Higher grade, increasing cigarette smoking intensity tied to more students reporting vaping nicotine only
WEDNESDAY, Dec. 18, 2019 (HealthDay News) — About three-quarters of students who use electronic cigarettes report vaping nicotine, marijuana, and multiple substances, according to a study published online Dec. 16 in the American Journal of Preventive Medicine.
Hongying Dai, Ph.D., and Mohammad Siahpush, Ph.D., from the University of Nebraska Medical Center in Omaha, analyzed the 2017 Monitoring the Future survey. The authors calculated weighted estimates of substances that youth vaped and assessed risk factors associated with vaping these substances.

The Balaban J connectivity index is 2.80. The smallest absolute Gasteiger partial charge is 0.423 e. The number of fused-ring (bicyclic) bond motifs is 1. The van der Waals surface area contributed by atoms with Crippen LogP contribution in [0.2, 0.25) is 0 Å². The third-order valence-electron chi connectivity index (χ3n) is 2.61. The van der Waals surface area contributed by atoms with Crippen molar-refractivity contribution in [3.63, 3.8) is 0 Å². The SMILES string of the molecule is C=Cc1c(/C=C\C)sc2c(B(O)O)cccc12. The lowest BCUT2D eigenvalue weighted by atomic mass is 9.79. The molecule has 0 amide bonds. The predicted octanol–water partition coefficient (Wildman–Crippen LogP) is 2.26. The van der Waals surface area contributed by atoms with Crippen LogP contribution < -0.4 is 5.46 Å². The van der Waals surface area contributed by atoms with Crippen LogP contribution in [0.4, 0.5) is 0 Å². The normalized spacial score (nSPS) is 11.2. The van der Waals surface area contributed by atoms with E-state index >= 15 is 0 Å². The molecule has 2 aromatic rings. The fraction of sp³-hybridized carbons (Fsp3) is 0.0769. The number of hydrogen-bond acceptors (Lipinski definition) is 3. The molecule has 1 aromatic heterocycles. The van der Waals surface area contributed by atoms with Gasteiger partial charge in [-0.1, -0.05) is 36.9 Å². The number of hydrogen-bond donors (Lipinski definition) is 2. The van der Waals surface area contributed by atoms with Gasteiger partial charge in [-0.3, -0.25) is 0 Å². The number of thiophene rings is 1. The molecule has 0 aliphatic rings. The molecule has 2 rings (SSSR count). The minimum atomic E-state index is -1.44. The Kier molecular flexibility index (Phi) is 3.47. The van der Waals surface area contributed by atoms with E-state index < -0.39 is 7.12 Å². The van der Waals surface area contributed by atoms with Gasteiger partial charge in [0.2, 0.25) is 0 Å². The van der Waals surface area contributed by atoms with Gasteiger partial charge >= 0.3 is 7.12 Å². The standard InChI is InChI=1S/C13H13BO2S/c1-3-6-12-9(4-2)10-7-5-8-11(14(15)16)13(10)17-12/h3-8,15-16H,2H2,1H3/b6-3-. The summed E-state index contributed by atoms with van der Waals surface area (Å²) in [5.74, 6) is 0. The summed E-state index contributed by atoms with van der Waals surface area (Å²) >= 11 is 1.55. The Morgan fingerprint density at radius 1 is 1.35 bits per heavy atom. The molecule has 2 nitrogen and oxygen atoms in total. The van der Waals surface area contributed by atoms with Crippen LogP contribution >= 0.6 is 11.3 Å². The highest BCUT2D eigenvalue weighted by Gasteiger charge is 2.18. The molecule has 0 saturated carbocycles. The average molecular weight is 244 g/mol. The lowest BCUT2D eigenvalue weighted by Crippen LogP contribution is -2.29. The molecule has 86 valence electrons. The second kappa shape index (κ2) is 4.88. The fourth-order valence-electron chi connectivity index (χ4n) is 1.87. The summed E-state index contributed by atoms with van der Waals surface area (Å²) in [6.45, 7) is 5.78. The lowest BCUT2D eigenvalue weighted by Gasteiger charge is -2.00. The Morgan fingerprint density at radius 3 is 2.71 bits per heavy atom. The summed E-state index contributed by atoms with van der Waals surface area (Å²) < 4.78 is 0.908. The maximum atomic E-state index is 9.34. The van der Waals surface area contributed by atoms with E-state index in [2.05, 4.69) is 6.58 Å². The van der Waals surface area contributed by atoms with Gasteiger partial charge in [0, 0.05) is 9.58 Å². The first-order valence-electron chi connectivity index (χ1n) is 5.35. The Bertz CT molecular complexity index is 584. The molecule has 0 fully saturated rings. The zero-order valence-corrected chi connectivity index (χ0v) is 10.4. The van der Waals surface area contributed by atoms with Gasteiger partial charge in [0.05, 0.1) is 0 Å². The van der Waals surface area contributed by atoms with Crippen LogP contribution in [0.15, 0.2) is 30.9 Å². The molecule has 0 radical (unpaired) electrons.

The researchers found that 8.0, 7.4, and 3.6 percent of the 14,560 participants reported currently vaping just flavoring, nicotine, and marijuana, respectively. Increased risk of vaping nicotine, marijuana, and just flavoring was seen for youth in the 12th and 10th grade versus eighth grade, males versus females, current versus noncurrent smokers, and for current versus noncurrent marijuana smokers. The likelihood of reporting current vaping was lower for black non-Hispanics versus white non-Hispanics. Of the 1,685 students that reporting e-cigarette use in the past 30 days, 24.9 and 75.1 percent reported vaping flavoring only and vaping nicotine, marijuana, and multiple substances, respectively. Higher grade or increasing cigarette smoking intensity was associated with a higher proportion of students reporting vaping nicotine only and a lower proportion of students reporting vaping flavoring only.
“Continuous surveillance of youth behaviors and strategies and interventions to reduce youth e-cigarette use are needed,” the authors write.
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